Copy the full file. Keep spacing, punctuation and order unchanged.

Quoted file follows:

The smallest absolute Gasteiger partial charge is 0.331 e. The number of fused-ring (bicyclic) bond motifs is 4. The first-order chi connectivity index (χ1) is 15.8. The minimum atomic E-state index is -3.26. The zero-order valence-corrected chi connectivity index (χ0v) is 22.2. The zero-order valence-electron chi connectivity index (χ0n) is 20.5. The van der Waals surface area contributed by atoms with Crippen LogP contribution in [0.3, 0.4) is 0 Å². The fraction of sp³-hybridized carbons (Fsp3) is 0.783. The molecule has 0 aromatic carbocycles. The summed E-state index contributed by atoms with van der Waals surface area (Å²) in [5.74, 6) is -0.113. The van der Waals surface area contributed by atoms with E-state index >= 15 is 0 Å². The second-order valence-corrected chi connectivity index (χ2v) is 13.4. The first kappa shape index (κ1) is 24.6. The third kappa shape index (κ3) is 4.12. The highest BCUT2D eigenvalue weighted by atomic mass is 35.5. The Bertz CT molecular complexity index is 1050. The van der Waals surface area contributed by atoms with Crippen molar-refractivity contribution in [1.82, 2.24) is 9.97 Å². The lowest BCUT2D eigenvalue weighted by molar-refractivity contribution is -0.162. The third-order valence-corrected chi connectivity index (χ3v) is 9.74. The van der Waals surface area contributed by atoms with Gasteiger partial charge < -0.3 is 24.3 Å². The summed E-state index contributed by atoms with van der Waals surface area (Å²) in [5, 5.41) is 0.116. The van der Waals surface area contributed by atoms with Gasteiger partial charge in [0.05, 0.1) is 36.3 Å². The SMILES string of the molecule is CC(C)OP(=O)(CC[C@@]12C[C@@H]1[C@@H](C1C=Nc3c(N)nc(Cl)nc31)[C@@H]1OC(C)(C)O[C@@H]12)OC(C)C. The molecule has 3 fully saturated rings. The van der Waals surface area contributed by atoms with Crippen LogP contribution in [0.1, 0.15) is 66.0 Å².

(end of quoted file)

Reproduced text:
The smallest absolute Gasteiger partial charge is 0.331 e. The number of fused-ring (bicyclic) bond motifs is 4. The first-order chi connectivity index (χ1) is 15.8. The minimum atomic E-state index is -3.26. The zero-order valence-corrected chi connectivity index (χ0v) is 22.2. The zero-order valence-electron chi connectivity index (χ0n) is 20.5. The van der Waals surface area contributed by atoms with Crippen LogP contribution in [0.3, 0.4) is 0 Å². The fraction of sp³-hybridized carbons (Fsp3) is 0.783. The molecule has 0 aromatic carbocycles. The summed E-state index contributed by atoms with van der Waals surface area (Å²) in [5.74, 6) is -0.113. The van der Waals surface area contributed by atoms with E-state index >= 15 is 0 Å². The second-order valence-corrected chi connectivity index (χ2v) is 13.4. The first kappa shape index (κ1) is 24.6. The third kappa shape index (κ3) is 4.12. The highest BCUT2D eigenvalue weighted by atomic mass is 35.5. The Bertz CT molecular complexity index is 1050. The van der Waals surface area contributed by atoms with Crippen molar-refractivity contribution in [1.82, 2.24) is 9.97 Å². The lowest BCUT2D eigenvalue weighted by molar-refractivity contribution is -0.162. The third-order valence-corrected chi connectivity index (χ3v) is 9.74. The van der Waals surface area contributed by atoms with Gasteiger partial charge < -0.3 is 24.3 Å². The summed E-state index contributed by atoms with van der Waals surface area (Å²) in [5, 5.41) is 0.116. The van der Waals surface area contributed by atoms with Gasteiger partial charge in [0.05, 0.1) is 36.3 Å². The SMILES string of the molecule is CC(C)OP(=O)(CC[C@@]12C[C@@H]1[C@@H](C1C=Nc3c(N)nc(Cl)nc31)[C@@H]1OC(C)(C)O[C@@H]12)OC(C)C. The molecule has 3 fully saturated rings. The van der Waals surface area contributed by atoms with Crippen LogP contribution in [0.1, 0.15) is 66.0 Å².